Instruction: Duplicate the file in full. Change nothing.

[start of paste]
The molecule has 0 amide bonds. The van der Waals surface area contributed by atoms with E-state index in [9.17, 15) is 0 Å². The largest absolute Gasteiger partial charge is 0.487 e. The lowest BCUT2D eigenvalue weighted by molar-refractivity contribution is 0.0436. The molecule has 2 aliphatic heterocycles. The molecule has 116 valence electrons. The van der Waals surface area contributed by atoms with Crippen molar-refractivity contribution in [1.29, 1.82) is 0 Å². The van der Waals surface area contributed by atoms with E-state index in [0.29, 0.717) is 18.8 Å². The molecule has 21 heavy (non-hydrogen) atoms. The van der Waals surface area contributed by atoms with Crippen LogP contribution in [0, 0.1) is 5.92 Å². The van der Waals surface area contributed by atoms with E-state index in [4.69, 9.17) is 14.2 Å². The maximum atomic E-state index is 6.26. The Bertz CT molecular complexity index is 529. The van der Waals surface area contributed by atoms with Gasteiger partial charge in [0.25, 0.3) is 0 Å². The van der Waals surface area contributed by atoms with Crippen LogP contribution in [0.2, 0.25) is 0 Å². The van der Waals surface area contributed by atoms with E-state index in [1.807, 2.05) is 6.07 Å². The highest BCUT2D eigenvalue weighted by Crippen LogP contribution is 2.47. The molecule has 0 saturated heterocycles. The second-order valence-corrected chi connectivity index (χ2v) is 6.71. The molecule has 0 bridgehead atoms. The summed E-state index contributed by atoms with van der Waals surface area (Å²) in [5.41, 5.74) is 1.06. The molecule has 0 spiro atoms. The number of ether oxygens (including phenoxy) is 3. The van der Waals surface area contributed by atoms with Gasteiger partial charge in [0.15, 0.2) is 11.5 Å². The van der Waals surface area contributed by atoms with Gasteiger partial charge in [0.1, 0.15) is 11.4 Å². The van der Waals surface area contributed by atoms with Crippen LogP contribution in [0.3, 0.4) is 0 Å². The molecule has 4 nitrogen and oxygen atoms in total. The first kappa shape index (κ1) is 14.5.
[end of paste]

The molecule has 0 amide bonds. The van der Waals surface area contributed by atoms with E-state index in [9.17, 15) is 0 Å². The largest absolute Gasteiger partial charge is 0.487 e. The lowest BCUT2D eigenvalue weighted by molar-refractivity contribution is 0.0436. The molecule has 2 aliphatic heterocycles. The molecule has 116 valence electrons. The van der Waals surface area contributed by atoms with Crippen molar-refractivity contribution in [1.29, 1.82) is 0 Å². The van der Waals surface area contributed by atoms with E-state index in [0.29, 0.717) is 18.8 Å². The molecule has 21 heavy (non-hydrogen) atoms. The van der Waals surface area contributed by atoms with Crippen LogP contribution in [0, 0.1) is 5.92 Å². The van der Waals surface area contributed by atoms with E-state index in [4.69, 9.17) is 14.2 Å². The maximum atomic E-state index is 6.26. The Bertz CT molecular complexity index is 529. The van der Waals surface area contributed by atoms with Gasteiger partial charge in [0.25, 0.3) is 0 Å². The van der Waals surface area contributed by atoms with Crippen LogP contribution in [0.2, 0.25) is 0 Å². The van der Waals surface area contributed by atoms with E-state index in [1.807, 2.05) is 6.07 Å². The highest BCUT2D eigenvalue weighted by Crippen LogP contribution is 2.47. The molecule has 0 saturated heterocycles. The second-order valence-corrected chi connectivity index (χ2v) is 6.71. The molecule has 0 bridgehead atoms. The summed E-state index contributed by atoms with van der Waals surface area (Å²) in [5.41, 5.74) is 1.06. The molecule has 0 spiro atoms. The number of ether oxygens (including phenoxy) is 3. The van der Waals surface area contributed by atoms with Gasteiger partial charge in [0.15, 0.2) is 11.5 Å². The van der Waals surface area contributed by atoms with Gasteiger partial charge in [0.1, 0.15) is 11.4 Å². The van der Waals surface area contributed by atoms with Crippen LogP contribution in [0.3, 0.4) is 0 Å². The molecule has 4 nitrogen and oxygen atoms in total. The first kappa shape index (κ1) is 14.5.